I have always felt a close affinity to bhaTTa jayanta, the great scholar from kashmIra. He lived in the 800-900s of CE and was associated with the dictatorial king shankaravarman who kalhaNA describes as a corrupt despot. kalhaNa informs us of his lack of education and culture by stating that this king spoke only apabhramsha, a language fit for drunkards (I told our Hindi teacher these very words, which she has not forgotten since :-), I hear) . Some how I have felt a unity with jayanta, though we are separated by space and time yet resonate. We have some biographical information about him from his son’s notes and his own personal allusions. He was of the clan of the bharadvAjas and his ancestors were from the vanga country in the east. Then, from vanga they migrated to kashmIra during the 600s. His clan followed the paippalAda shAkha of the atharva veda and were ardent shrauta ritualists. The one of his ancestor’s shakti-svAmin, a worshipper of kumAra, was appointed as an officer in the court of the great lalitAditya. Hailing from this long line of brahminical scholars, jayanta was not surprisingly a boy genius. At the age of ten he composed a comentary on pANini, which was so lucid that he acquired the title of nava vR^ittikAra even before he had completed his education. He subsequently went on to master the atharva veda and its rituals, various dharma shAstras, and various tantras. His personal deity was rudra, but he was clearly a smArta rather than sectarian. He soon became a great exponent of nyAya and came up with the concept that every thing that is “knowable” should also be formally definable. As the brahman is ultimately knowable it must be formally definable, unlike the advaita view that is knowable but indefinable. He then went on to build nyAya as the core philosophical system, and believed that the whole system of shAstraic interpretation should rest on nyAya rather than advaita. He developed the concept of the atomic nature of sense perception. However, throughout he voiced his firm support for the importance of vedic ritualism over sectarian streams like shaiva and vaiShNava matas.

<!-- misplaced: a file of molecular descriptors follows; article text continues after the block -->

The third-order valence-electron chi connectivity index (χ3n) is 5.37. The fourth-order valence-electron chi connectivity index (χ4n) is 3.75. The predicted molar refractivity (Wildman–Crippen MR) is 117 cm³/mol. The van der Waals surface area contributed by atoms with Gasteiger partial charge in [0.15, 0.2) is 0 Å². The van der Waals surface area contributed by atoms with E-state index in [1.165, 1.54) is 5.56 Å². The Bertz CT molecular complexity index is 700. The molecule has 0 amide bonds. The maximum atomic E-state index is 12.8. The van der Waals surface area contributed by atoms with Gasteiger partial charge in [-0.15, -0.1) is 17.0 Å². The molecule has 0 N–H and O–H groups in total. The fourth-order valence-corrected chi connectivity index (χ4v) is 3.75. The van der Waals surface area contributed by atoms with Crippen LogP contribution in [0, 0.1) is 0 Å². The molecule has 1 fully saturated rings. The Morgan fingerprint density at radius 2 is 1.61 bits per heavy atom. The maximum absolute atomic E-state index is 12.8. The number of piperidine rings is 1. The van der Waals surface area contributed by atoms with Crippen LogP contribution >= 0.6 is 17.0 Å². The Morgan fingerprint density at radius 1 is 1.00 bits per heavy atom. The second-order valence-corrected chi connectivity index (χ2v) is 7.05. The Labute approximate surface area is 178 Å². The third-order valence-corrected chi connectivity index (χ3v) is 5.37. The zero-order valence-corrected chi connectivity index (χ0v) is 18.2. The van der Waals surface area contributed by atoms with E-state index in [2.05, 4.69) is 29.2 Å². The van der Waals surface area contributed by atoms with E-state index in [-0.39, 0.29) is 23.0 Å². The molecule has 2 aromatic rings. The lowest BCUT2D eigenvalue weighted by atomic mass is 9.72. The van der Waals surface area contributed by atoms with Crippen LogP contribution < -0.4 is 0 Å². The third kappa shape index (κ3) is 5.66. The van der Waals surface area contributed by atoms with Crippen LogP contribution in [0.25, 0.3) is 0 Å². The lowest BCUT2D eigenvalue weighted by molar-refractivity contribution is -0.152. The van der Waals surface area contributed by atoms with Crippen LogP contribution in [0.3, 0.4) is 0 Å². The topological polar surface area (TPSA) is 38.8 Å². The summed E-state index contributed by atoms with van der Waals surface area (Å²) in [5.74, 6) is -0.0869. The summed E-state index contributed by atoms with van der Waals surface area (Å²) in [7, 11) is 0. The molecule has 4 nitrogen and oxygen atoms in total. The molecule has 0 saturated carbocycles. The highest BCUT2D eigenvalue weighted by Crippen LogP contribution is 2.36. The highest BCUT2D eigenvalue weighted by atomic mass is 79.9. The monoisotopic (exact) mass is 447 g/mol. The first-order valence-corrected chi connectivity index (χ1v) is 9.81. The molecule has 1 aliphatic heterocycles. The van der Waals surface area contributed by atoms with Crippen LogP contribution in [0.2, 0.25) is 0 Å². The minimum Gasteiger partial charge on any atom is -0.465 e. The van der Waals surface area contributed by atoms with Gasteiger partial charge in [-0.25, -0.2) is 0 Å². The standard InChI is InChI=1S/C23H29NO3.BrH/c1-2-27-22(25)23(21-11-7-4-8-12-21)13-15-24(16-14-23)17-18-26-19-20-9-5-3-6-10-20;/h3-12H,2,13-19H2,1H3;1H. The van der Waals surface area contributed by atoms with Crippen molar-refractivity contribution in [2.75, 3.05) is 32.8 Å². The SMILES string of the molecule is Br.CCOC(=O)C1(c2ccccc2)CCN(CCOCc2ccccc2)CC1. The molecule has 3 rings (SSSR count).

He ran a popular school with several students and composed 3 majors works on nyAya, of which the nyAya ma~Njari and nyAya kalikA survive. He also wrote an interesting play for his students termed AgamaDambara, which is a subtle satire on various darShanas and their proponents. He is said to have composed his magnum opus nyAya ma~Njari when he was sent away from his home and school to serve in the khasa country which was conquered by his king the despot shankaravarman.